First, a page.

The inclusion of gender identity disorder in the DSM is seen by many transgender people as pathologizing, and the Harry Benjamin International Gender Dysphoria Association Standards of Care (Harry Benjamin International Gender Dysphoria Association, 2001), which are used by most professionals treating transsexuals, are seen by many as overly restrictive and paternalistic. (Lev, 2004, p. 49). The International Conference on Transgender Law and Employment Policy has proposed an alternative set of standards that emphasize self-determination of transgender people (International Conference on Transgender Law and Employment Policy, 2003).
Challenges and Future Trends
Transgender people challenge social work theory related to group membership and identity politics (McPhail, 2004). The presence of transgender people in the culture and the questions they raise call into question other socially constructed categories such as race and ethnicity. This postmodern perspective can conflict with notions of social justice founded on collective action to address oppression based on group identification (McPhail, 2004). Social work is thus challenged to recognize the role of identity in both oppression and liberation, and to consider alternative paradigms of empowerment. In the future, social workers will have a major role to play on every systems level, standing with transgender people as they work to change the ways that they are viewed and treated in clinical, health-care, schools, and other institutional settings, and advocating for policy and legal changes that impact the civil rights and quality of life for transgender people. Social work as a profession should come to acknowledge how the struggle of transgender people for dignity and acceptance is part of the mandate to work for social justice.
- Brooks, F. L. (2005). Transgender behavior in boys: The social work response. Doctoral dissertation, Simmons College School of Social Work.
- Brown, K. (1999). 20th Century transgender history and experience. Retrieved October 10, 2006, from http://jenelrose.com.
- Feinberg, L. (1996). Transgender warriors. Boston, MA: Beacon Press.
- Funatake, P. (2004). Transgender parents and custody. Retrieved April 19, 2007, from TransParentcy, http://transparentcy.org.
- Garfinkel, H. (1967). Studies in ethnomethodology. Englewood Cliffs, NJ: Prentice Hall.
- Gilbert, M. J., & Zemsky, B. (1999, October). Transgender. Training presented to Hennepin county social services, Minneapolis, MN.
- Grossman, A. H., D'Augelli, A. R., Howell, T. J., & Hubbard, S. (2005). Parent's reactions to transgender youth's gender nonconforming expression and identity. Journal of Gay and Lesbian Social Services, 18(1), 3–16.
- Harry Benjamin International Gender Dysphoria Association. (2001). Standards of care (6th version). Minneapolis, MN: World Professional Association for Transgender Health.
- International Conference on Transgender Law and Employment Policy. (2003). Health law standards of care for transsexualism. Washington, DC: ICTCEP.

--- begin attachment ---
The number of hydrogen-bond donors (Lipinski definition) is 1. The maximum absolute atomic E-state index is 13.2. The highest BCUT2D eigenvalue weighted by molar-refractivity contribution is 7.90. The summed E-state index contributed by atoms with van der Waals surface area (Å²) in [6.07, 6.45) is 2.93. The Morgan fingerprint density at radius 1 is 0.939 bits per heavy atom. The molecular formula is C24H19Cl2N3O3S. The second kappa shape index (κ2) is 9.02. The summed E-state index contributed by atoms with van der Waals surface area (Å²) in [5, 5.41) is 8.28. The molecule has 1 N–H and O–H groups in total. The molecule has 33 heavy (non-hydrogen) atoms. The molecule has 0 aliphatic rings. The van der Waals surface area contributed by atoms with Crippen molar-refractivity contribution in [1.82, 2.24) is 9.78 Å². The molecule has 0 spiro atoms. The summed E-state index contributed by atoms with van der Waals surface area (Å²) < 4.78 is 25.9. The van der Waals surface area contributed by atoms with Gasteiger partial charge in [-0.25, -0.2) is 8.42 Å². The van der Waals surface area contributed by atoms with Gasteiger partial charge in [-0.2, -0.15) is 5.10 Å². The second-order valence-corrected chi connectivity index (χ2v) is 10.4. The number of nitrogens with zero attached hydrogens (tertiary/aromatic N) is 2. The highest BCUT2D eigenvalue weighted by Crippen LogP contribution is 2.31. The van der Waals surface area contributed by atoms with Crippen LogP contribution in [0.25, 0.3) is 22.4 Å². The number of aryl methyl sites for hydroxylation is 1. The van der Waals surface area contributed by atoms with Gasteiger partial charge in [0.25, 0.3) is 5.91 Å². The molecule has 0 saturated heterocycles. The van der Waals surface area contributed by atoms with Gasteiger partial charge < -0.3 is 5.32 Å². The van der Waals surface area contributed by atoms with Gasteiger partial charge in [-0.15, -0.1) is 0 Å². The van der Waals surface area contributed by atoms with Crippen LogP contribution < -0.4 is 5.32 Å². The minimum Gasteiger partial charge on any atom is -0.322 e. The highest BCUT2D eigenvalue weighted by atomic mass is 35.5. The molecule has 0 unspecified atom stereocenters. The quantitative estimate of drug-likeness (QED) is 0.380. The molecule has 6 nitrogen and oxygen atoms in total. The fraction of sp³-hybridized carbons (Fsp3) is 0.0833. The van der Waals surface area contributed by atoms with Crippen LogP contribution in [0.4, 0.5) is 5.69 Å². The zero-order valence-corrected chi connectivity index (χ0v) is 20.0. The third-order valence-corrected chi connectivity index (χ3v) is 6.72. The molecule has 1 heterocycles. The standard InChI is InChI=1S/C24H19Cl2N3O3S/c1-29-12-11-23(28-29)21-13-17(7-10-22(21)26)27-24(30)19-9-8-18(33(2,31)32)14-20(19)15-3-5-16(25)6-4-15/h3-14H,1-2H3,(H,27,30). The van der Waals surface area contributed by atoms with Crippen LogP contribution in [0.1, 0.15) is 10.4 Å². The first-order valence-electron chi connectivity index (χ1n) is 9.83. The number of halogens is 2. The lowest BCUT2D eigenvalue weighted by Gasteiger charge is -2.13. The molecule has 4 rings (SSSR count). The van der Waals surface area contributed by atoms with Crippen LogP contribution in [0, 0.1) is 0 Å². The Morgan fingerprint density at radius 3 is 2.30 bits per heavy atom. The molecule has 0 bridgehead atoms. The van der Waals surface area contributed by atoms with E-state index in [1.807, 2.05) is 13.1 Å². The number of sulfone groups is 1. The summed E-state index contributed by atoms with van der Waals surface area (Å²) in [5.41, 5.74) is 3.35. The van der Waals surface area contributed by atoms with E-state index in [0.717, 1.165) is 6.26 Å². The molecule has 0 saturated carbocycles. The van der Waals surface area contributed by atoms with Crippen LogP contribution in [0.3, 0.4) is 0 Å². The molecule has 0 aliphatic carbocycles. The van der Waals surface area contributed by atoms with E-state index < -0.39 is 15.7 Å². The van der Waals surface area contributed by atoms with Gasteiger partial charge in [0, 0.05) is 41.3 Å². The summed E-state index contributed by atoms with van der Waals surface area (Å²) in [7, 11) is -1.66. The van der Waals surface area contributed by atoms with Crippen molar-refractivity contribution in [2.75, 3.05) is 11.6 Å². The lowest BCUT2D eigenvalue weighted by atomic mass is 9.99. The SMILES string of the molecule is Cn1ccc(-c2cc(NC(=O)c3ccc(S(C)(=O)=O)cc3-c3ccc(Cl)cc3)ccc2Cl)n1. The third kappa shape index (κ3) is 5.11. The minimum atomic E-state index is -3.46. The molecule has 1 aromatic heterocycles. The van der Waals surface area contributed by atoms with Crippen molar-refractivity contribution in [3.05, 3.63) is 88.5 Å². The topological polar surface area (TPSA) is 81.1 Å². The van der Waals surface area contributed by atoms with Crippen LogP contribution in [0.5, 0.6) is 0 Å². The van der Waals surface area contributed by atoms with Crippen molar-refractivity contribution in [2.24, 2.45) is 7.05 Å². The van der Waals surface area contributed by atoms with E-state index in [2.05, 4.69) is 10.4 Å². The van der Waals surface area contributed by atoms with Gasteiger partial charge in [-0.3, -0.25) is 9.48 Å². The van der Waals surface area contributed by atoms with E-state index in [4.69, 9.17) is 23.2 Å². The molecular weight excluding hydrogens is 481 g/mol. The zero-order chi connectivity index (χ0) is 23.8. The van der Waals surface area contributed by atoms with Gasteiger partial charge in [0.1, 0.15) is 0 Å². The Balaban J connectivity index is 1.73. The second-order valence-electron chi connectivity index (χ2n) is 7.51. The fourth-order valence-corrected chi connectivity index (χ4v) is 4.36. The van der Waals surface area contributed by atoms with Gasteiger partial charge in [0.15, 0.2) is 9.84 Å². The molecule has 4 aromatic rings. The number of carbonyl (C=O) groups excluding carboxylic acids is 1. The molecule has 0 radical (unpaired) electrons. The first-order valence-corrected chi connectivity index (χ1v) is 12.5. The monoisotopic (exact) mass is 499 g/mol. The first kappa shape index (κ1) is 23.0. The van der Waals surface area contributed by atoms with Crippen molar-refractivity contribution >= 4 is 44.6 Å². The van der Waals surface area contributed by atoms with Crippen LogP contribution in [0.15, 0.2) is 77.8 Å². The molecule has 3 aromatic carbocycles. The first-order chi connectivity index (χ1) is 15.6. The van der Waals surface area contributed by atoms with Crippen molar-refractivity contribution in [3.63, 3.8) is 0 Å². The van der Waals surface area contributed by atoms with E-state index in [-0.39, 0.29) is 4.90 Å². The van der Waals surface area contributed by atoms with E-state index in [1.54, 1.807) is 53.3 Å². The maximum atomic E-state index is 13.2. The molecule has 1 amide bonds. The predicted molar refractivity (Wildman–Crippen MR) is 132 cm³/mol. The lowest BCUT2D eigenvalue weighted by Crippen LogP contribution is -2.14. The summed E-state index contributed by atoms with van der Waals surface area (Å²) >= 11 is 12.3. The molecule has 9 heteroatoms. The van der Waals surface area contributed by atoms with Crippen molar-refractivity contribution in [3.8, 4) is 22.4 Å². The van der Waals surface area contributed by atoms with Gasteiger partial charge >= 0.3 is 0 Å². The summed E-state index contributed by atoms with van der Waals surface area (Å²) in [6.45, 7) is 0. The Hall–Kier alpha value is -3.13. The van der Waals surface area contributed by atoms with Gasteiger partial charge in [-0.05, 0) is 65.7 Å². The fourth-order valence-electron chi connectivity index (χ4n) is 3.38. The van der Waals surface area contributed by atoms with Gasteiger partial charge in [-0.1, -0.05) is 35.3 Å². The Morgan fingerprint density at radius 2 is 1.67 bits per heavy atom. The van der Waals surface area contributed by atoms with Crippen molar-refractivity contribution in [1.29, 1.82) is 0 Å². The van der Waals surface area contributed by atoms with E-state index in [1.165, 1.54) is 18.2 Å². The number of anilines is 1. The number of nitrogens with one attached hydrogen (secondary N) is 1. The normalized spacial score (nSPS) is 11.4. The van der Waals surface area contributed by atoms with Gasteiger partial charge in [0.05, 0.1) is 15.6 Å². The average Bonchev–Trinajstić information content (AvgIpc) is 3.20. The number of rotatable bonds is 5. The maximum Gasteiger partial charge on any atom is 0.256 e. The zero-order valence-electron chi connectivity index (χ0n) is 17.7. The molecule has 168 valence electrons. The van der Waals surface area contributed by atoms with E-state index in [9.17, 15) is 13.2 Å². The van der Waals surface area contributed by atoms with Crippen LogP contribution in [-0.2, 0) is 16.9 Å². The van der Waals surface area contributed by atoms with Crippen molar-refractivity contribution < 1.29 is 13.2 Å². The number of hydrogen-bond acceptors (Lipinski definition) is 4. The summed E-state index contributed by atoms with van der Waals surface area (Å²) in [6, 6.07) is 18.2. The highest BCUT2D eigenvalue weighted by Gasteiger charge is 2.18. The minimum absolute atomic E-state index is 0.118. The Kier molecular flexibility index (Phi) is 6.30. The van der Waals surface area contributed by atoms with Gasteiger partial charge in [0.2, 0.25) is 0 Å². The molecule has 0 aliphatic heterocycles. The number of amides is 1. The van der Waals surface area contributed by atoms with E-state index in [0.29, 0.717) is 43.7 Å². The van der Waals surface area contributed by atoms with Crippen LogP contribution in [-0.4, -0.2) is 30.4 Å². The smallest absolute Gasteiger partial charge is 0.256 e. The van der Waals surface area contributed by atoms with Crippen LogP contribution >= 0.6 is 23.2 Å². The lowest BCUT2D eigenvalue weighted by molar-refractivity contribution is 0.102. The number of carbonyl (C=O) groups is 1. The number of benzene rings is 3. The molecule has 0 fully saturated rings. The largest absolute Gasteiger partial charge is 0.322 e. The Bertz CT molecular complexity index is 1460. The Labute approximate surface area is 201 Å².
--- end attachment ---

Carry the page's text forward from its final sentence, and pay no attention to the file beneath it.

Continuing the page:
- Intersex Initiative. (2007). Intersex Frequently asked questions. Retrieved April 19, 2007, from http://www.intersexinitiative.org/articles/intersex-faq.html.
- Kenagy, G. P. (2005). Transgender health: Findings from two needs assessment studies in Philadelphia. Health and Social Work, 30(1), 19–26.
- Kessler, S. J., & McKenna, W. (1978). Gender: An ethnomethodological approach. Chicago, IL: University of Chicago Press.
- Kosciw, J. G., & Diaz, E. M. (2005). The 2005 National School Climate Survey. New York: Gay Lesbian and Straight Education Network.
- Lev, A. I. (2004). Transgender emergence: Therapeutic guidelines for working with gender-variant people and their families. Binghampton, NY: Haworth Press.
- McPhail, B. A. (2004). Questioning gender and sexuality binaries: What queer theorists, transgendered individuals, and sex researchers can teach social work. Journal of Gay and Lesbian Social Services, 17(1), 3–21.
- Meyerowitz, J. (2006). Transforming sex: Christine Jorgensen in the postwar U.S. OAH Magazine of History, 20(2), 16–20.
- Mottet, L. (2004). Education and policy needs of transgender individuals. SIECUS Report, 32(4), 35–39.
- National Gay and Lesbian Task Force. (2007). Transgender issues. Retrieved April 19, 2007, from http://thetaskforce.org/issues/transgender.
- Nestle, J., Howell, C., & Wilkins, R. (Eds.). (2002). Genderqueer. Los Angeles, CA: Alyson Books.
- Raymond, J. (1979). The transsexual empire. Boston: Beacon Press.
- Ruby, J. (2000). Men in ewes' clothing: The stealth politics of the transgender movement. Off Our Backs, 30(4), 5–9.
- Witten, T. M. (2005). Aging and gender diversity. Social Work Today, 4(4), 28–32.
- Wright, K. (2001). To be poor and transgender—Treatment and problems faced by transgender persons. The Progressive, 65(10), 21–25.